WASHINGTON—Many economists and others believe legislation for an economy-wide, revenue-neutral carbon tax could muster needed support as the best way to control greenhouse gas emissions. For example, advocates have proposed possibilities whereby revenues might be used to both reduce corporate income taxes and also compensate lower-income families unfairly affected. But there are other key aspects where compromise will be necessary, according to a new policy brief posted today by Resources for the Future (RFF), Carbon Taxes, Trade, and Border Tax Adjustments.
In it, author and RFF Center Fellow Brian Flannery notes that establishing and maintaining bipartisan cooperation during the political give-and-take still raises several significant challenges. One of those concerns, he says, “is the contentious issue of whether and, if so, how to address border tax adjustments to compensate for impacts on trade and emissions leakage arising from a revenue neutral carbon tax.” A major difficulty concerns crafting provisions to satisfy domestic constituencies that will also comply with WTO obligations without exacerbating tensions with major trading partners.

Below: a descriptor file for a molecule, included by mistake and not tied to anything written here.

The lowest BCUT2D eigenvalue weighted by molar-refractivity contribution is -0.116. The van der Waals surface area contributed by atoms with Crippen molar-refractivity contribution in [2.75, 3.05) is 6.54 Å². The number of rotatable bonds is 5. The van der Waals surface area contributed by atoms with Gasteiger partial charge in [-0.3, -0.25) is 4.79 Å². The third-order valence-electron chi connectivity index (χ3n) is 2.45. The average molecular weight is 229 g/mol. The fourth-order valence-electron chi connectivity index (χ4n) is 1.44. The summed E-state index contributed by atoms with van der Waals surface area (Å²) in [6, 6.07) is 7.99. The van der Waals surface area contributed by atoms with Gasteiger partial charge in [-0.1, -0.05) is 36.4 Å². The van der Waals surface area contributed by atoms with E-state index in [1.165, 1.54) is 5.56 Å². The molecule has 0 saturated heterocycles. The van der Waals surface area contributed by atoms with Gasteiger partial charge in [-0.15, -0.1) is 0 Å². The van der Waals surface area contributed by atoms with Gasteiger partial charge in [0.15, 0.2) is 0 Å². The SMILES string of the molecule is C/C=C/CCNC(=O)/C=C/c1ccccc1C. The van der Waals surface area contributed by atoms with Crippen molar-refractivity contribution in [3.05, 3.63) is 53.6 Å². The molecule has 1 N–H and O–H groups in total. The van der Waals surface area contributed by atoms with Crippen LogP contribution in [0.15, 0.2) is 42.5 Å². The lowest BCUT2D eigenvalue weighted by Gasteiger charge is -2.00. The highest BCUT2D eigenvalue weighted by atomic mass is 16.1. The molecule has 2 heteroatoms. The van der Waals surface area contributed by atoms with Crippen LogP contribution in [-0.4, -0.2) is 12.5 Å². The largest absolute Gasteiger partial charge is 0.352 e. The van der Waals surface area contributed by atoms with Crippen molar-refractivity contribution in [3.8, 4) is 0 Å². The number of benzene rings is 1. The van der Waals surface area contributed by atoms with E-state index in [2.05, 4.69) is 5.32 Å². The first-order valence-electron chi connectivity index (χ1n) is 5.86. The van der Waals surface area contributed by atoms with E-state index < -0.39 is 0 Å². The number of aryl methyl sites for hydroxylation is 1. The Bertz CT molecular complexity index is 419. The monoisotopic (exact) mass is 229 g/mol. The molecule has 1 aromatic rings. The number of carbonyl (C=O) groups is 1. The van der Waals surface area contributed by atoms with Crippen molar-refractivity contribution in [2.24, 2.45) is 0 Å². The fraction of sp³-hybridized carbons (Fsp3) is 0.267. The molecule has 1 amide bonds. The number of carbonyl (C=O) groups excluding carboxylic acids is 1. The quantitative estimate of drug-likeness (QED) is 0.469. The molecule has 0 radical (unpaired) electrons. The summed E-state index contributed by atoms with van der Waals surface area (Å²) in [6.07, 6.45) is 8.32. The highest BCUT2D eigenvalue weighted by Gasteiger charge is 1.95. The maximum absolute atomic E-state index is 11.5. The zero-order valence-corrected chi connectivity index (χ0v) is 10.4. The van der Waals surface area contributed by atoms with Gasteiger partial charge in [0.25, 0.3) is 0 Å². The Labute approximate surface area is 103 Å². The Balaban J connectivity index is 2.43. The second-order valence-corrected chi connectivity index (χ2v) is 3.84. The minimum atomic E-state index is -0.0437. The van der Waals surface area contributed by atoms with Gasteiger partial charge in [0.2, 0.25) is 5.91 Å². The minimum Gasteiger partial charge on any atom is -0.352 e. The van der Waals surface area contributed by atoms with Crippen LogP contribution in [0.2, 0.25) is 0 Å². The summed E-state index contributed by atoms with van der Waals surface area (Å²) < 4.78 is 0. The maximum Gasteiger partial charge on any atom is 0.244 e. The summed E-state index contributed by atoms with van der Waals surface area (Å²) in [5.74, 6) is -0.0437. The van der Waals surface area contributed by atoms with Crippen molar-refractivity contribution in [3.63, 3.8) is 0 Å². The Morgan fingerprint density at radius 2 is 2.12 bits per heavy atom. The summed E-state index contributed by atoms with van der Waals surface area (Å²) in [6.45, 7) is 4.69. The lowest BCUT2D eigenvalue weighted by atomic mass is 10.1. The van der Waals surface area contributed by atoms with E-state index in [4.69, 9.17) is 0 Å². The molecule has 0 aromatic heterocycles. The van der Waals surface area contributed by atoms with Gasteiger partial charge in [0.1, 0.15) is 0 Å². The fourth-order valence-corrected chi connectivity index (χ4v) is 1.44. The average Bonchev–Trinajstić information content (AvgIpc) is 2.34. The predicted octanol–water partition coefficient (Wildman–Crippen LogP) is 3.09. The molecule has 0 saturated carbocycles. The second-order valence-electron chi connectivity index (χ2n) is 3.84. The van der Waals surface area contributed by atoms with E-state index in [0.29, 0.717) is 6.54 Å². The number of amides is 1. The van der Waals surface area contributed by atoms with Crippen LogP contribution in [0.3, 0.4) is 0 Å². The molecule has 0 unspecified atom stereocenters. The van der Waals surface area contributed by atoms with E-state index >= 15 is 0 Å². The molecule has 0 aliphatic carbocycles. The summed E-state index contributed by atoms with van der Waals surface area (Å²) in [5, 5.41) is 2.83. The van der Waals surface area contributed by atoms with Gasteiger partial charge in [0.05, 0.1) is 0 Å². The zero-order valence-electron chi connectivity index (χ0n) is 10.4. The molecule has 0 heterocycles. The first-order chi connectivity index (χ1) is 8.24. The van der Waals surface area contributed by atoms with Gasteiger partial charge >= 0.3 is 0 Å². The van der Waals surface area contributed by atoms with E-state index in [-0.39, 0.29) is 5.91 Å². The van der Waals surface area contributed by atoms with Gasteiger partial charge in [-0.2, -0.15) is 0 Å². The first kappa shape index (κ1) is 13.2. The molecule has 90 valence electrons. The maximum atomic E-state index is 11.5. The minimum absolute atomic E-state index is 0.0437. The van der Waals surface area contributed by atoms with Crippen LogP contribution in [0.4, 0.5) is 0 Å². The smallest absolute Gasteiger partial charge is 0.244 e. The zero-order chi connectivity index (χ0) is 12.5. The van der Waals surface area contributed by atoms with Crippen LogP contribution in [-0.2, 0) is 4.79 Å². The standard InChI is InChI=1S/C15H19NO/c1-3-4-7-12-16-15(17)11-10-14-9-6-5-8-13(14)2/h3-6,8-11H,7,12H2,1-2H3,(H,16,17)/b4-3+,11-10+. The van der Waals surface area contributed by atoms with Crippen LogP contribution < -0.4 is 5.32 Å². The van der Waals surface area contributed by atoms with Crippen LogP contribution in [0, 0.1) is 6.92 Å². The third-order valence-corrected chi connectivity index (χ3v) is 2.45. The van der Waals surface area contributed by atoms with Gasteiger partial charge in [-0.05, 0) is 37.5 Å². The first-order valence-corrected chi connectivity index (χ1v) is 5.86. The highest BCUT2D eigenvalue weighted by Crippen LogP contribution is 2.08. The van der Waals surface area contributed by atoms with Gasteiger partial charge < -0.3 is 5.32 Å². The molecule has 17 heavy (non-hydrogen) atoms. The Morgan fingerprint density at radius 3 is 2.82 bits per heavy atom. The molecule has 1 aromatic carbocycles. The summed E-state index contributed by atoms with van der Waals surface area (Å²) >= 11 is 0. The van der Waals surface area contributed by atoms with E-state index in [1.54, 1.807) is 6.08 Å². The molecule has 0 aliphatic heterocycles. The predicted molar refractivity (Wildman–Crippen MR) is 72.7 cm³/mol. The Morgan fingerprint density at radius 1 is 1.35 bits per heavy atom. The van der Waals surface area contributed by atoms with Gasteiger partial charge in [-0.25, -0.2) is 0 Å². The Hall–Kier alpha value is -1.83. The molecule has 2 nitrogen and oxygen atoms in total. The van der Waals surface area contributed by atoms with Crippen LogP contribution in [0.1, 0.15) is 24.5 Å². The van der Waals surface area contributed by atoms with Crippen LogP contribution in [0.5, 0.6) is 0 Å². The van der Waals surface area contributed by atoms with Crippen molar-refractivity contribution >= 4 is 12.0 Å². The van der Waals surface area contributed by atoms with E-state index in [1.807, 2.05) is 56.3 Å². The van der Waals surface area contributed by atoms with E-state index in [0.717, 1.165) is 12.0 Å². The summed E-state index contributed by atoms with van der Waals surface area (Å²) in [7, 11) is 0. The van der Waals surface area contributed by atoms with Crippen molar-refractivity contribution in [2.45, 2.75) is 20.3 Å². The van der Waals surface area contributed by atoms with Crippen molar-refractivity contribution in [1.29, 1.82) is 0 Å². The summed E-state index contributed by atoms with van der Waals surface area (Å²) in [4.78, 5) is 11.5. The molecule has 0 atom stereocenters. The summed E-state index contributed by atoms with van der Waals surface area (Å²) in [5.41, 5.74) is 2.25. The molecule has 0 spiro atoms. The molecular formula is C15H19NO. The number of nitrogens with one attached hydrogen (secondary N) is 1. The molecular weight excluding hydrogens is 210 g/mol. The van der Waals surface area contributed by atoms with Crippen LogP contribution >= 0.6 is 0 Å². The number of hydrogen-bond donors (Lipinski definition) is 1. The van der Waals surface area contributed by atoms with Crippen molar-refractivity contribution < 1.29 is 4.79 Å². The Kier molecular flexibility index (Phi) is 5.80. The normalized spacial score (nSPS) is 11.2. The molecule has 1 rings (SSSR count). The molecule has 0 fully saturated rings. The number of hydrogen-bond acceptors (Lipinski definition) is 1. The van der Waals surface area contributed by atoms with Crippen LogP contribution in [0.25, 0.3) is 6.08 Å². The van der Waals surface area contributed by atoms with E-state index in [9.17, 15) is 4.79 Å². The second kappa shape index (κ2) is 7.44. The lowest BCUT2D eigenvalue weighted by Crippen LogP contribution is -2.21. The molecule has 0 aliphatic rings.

Flannery notes that there are some economic analyses suggesting that net macroeconomic effects of border issues may be small for important concerns such as employment, investment, and overall competitiveness—at least for large, diverse economies such as that of the United States. But, he says, “actual impacts may be large and concentrated in particular sectors, regions, or districts where they generate intense political concern. Whereas concerns are often attributed to firms, labor issues (especially those involving organized labor) may have even stronger political impact. It seems unlikely that US greenhouse gas legislation could proceed without consideration of border tax adjustments.”
Flannery concludes by underscoring the need for international bodies, especially the WTO, to provide clearer guidance, but concedes, “this appears to be a difficult task with insufficient near-term support.”
Read the full policy brief from Brian Flannery: Carbon Taxes, Trade, and Border Tax Adjustments.
* * * * * * * *Resources for the Future (RFF) is an independent, nonpartisan organization based in Washington, DC, that conducts rigorous economic research and analysis to improve environmental and natural resource policy.